- The Washington Times - Friday, July 10, 2009

Let us leave aside for a moment the relative merits of “Bruno,” the new comedy from “Borat” and “Da Ali G Show” star Sacha Baron Cohen. Let us also leave aside the reaction audiences will have to the boundary-pushing comedian.

Instead, let us first consider this fact: By granting “Bruno” an R rating instead of the original NC-17 it had received, the Motion Picture Association of America has effectively thrown its hands up in resignation and said to filmmakers, “Do the craziest thing you can think of, cut a small portion of that, throw in a few black bars that don’t really obscure what’s happening when hard-core sex is depicted, and have at it.”

It’s hard to imagine the MPAA being able to hand down an NC-17 to any drama after sitting through 88 minutes of film in which genitals (both male and female) are thrust onto the screen so often, objects are inserted so frequently into various orifices and orgies are documented so happily.

But enough with the puritanical hand-wringing. Is “Bruno” funny?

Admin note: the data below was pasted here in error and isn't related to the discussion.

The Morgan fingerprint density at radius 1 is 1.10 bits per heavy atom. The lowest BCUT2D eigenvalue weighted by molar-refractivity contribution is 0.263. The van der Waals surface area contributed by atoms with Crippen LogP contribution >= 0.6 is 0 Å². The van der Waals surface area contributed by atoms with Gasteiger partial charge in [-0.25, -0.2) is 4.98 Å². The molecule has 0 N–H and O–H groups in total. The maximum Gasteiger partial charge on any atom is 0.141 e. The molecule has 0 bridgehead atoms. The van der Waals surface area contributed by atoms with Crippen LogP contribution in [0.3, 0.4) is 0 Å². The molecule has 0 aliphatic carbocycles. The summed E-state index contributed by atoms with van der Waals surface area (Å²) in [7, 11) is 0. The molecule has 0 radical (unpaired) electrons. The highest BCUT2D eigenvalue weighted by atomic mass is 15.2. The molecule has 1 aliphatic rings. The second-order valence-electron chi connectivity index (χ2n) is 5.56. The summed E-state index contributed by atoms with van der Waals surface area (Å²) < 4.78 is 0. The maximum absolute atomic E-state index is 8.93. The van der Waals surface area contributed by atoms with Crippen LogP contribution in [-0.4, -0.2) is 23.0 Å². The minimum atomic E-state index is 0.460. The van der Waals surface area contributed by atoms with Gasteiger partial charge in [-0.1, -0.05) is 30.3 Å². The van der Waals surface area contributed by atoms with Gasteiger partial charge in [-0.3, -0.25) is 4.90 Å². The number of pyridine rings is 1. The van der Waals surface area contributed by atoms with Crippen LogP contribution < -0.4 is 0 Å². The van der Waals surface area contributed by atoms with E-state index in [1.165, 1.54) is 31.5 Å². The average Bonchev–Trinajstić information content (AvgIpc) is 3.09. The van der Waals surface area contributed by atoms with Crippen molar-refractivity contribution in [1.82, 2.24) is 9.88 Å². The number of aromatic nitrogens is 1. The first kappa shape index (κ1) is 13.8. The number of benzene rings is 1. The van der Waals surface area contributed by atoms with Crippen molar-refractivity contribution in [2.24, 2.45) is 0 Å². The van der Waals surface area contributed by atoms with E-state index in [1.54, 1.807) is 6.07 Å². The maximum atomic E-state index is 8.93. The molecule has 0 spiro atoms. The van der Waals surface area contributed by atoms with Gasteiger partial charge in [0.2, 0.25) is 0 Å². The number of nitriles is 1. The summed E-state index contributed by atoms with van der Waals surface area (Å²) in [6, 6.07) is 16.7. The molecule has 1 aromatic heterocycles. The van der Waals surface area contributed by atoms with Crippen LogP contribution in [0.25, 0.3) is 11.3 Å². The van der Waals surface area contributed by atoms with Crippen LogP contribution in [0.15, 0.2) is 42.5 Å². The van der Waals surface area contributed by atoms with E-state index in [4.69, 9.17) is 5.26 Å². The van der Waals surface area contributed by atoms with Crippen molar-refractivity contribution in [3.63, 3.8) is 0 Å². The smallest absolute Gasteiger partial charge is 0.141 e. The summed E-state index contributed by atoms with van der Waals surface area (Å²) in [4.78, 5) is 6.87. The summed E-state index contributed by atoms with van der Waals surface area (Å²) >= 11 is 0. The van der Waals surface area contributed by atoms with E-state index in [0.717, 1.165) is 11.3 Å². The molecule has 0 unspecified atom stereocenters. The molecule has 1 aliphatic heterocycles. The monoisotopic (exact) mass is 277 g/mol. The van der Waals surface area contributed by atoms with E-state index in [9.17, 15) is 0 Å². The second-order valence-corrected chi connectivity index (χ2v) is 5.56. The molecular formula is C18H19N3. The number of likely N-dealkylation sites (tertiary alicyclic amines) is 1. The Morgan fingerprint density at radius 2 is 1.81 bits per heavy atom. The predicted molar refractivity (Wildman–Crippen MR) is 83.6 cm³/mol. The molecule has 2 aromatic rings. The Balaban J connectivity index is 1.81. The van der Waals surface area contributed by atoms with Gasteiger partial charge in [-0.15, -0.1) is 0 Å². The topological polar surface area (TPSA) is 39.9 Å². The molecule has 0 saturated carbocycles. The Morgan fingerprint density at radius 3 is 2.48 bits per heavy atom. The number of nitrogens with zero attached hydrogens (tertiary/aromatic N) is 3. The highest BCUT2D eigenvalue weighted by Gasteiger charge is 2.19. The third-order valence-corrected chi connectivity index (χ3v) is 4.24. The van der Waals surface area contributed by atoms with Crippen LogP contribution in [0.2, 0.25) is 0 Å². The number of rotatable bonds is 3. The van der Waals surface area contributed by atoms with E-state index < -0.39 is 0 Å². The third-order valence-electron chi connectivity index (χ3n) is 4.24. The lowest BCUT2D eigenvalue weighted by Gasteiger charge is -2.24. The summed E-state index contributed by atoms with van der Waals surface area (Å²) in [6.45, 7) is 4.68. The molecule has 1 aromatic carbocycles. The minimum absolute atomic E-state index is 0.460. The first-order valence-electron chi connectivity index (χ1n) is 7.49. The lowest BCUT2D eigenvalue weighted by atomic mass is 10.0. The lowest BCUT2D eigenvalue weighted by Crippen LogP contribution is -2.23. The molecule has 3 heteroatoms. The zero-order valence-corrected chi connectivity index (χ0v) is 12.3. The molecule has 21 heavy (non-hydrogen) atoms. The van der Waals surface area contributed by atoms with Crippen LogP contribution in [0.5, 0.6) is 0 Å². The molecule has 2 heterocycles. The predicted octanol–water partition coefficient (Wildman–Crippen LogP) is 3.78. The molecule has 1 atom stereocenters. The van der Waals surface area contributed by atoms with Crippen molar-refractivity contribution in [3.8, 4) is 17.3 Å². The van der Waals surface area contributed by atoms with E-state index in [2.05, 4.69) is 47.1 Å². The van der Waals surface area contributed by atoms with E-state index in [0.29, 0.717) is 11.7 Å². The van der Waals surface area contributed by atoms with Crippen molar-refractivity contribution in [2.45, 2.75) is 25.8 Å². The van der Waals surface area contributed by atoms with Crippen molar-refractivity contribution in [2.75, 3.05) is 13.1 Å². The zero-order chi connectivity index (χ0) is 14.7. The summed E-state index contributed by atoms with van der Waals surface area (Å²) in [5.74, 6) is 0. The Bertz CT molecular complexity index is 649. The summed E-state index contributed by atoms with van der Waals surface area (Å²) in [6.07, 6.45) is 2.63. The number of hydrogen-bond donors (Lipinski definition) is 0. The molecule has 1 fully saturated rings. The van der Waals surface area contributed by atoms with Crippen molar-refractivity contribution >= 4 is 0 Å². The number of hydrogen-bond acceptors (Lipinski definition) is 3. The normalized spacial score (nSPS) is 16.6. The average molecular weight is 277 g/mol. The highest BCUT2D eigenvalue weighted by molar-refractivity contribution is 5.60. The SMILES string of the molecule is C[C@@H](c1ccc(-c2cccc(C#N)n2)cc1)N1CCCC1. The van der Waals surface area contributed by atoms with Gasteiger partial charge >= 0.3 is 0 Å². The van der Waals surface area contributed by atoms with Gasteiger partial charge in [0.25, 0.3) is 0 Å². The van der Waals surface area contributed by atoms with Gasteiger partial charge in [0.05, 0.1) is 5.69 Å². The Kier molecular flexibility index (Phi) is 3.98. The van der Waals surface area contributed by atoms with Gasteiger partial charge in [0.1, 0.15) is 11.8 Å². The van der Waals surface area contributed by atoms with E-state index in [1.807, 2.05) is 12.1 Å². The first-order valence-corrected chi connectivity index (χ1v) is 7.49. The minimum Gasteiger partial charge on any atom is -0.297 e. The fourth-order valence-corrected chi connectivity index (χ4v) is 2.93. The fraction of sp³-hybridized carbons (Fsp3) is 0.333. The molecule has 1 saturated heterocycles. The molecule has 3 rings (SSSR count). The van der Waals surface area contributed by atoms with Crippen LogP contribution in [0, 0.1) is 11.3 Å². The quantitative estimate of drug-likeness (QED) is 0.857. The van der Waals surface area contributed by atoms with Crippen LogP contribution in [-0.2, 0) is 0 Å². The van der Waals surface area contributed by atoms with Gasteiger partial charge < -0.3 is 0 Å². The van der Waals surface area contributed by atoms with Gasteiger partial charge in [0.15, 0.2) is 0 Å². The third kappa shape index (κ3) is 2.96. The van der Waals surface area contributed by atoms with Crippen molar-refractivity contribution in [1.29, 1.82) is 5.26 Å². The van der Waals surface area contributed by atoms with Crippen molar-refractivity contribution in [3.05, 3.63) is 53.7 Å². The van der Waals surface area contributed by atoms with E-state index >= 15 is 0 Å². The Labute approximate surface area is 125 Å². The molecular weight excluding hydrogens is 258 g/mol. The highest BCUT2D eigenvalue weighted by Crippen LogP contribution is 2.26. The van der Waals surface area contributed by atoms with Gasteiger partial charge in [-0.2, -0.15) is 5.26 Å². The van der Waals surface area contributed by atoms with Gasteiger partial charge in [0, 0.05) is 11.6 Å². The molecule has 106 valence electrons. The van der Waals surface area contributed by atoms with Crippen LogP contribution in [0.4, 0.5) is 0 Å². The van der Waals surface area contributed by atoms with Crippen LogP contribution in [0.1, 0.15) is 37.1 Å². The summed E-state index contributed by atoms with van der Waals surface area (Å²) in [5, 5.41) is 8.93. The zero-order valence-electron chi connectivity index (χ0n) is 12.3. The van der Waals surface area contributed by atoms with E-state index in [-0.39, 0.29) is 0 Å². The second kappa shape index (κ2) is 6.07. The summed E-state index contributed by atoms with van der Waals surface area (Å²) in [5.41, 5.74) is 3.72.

Yes and no. As a critique of the excesses and vapidity of celebrity culture - the movie follows a gay Austrian fashionista’s quest to become famous in America - “Bruno” is sometimes quite funny. And as a critique of the excesses of homophobia - he turns to a church that specializes in turning gays straight - “Bruno” can be downright hilarious.

Where the movie doesn’t work is when Mr. Baron Cohen provokes a reaction by going to extremes himself. Stripping naked and climbing into the tent of a sleeping redneck in order to provoke him to violence isn’t a clever comment on the homophobia of Middle America; it’s a form of assault designed to incite someone to violence.

Still, Mr. Baron Cohen is a master at putting real people into faux documentary situations they can’t control and giving them just enough rope to hang themselves. One of the highlights of “Bruno” is an encounter between the title character and a series of abusive stage parents who have brought in their infants to interview for a shot at an on-camera appearance.

As the demands escalate into ever-more-ridiculous territory - he asks the parents if they would mind having their infants lose 10 lbs. and get liposuction or appear on a crucifix - it’s hard not to laugh while simultaneously forcing back tears for the poor children who have those monstrous parents.

In the end, “Bruno” simply isn’t as funny as “Borat”; the belly laughs just aren’t there, and the escapades seem more contrived than before. Mr. Baron Cohen is too often forcing the issue instead of letting the humor emerge organically.


TITLE: “Bruno”

RATING: R (pervasive strong and crude sexual content, graphic nudity and language)

CREDITS: Directed by Larry Charles

RUNNING TIME: 88 minutes

WEB SITE: https://www.thebrunomovie.com/


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